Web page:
Service coordination and integration
As aforementioned, presently some referral services (e.g. mental health services, oral health services) are unavailable or inaccessible to many women between pregnancies. But even if the services are available, they are often poorly coordinated. Fragmentation in service delivery can deter access to care, particularly for low-income women with many other competing needs. Providers of internatal care need to consider how to better coordinate and integrate services in order to improve access. This can be accomplished by establishing a well-developed referral network. In some populations, care coordination or case management provided by a nurse or social worker may be needed. Ideally these services should be provided at one location to increase service coordination and integration. For example, the two-week internatal visit can be provided at the same time and location as the two-week well-baby check-up, with on-site WIC, health education, and social services that allow for “one-stop shopping.” We will take up issues related to the organization and delivery of internatal care that will maximize access and utilization of services in a series of papers to follow.
Schedule of visits
In developing a schedule of visits for internatal care, we had to first wrestle with two questions. First, shouldn’t the schedule of visits be individualized according to individual needs? While we support this view, we nonetheless feel that it may be useful to recommend some minimum standards to start a dialogue about this topic. For healthy women with healthy infants, we propose expanding the current six-week postpartum visit to three or more internatal visits, at 2 weeks, 6 weeks, and 6 months postpartum, with annual exams beginning at one year postpartum. For some activities, the six-week postpartum visit may be too little too late. For example, one in five mothers who initiated breastfeeding will quit nursing within the first month ; a 2-week postpartum visit may offer more timely encouragement and interventions for maintenance of breastfeeding than a 6-week visit could. The 2-week visit also offers an opportunity to follow-up on wound care for cesarean delivery. Whenever possible, this visit should be coordinated with the two-week well-baby check-up, preferably at the same location, to increase motivation for attendance. We feel that it is important to keep the current six-week postpartum visit as the second internatal visit. This is a well-established visit in obstetrics, with well-defined contents. This visit, however, can be made more useful by expanding its contents. We feel that a third internatal visit at 6 months is important for follow-up on a number of issues, such as breastfeeding and family planning. The standard annual visits should begin at one year postpartum (Table 1).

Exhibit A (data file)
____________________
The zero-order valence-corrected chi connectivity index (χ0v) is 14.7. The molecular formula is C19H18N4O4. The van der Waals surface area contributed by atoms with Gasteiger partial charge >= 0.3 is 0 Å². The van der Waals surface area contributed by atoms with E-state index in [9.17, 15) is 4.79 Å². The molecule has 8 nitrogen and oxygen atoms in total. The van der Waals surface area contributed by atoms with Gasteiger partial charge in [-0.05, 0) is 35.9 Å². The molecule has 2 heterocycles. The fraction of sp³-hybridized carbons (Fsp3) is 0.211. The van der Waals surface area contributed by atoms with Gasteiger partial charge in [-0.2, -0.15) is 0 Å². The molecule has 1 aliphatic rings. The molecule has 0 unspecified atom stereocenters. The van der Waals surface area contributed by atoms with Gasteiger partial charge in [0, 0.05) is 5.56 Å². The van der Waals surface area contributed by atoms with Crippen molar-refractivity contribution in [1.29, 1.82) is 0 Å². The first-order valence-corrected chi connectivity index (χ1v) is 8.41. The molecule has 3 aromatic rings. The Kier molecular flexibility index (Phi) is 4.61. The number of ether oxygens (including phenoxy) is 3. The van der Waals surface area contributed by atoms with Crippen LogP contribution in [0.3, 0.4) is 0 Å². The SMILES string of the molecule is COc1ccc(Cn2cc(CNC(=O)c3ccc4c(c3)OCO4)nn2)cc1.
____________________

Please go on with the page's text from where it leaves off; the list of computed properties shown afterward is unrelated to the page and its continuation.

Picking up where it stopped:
Second, shouldn’t any routine visit by a woman who may, at some time, become pregnant again be viewed as an opportunity to emphasize the importance of internatal health and habits ? While we support this view, we nonetheless feel that it would be preferable to recommend a schedule of internatal visits rather than relying on “any routine visit.” Several components of internatal care are time sensitive (e.g. counseling about breastfeeding and family planning at 2 weeks or about SIDS at 6 weeks) which should not wait for any routine visit. Scheduled internatal visits may be particularly important for women who are not making routine visits, or who are seeking care through the emergency department or urgent care clinics which lack the resources and capacity to provide comprehensive internatal care. We would also like to see internatal care become reimbursable visits, with standardized contents and schedule (rather than as an add-on to a visit for mastitis or cystitis), which may increase provider incentives to provide internatal care. Issues related to patient motivation and provider reimbursement will be addressed in a series of papers to follow.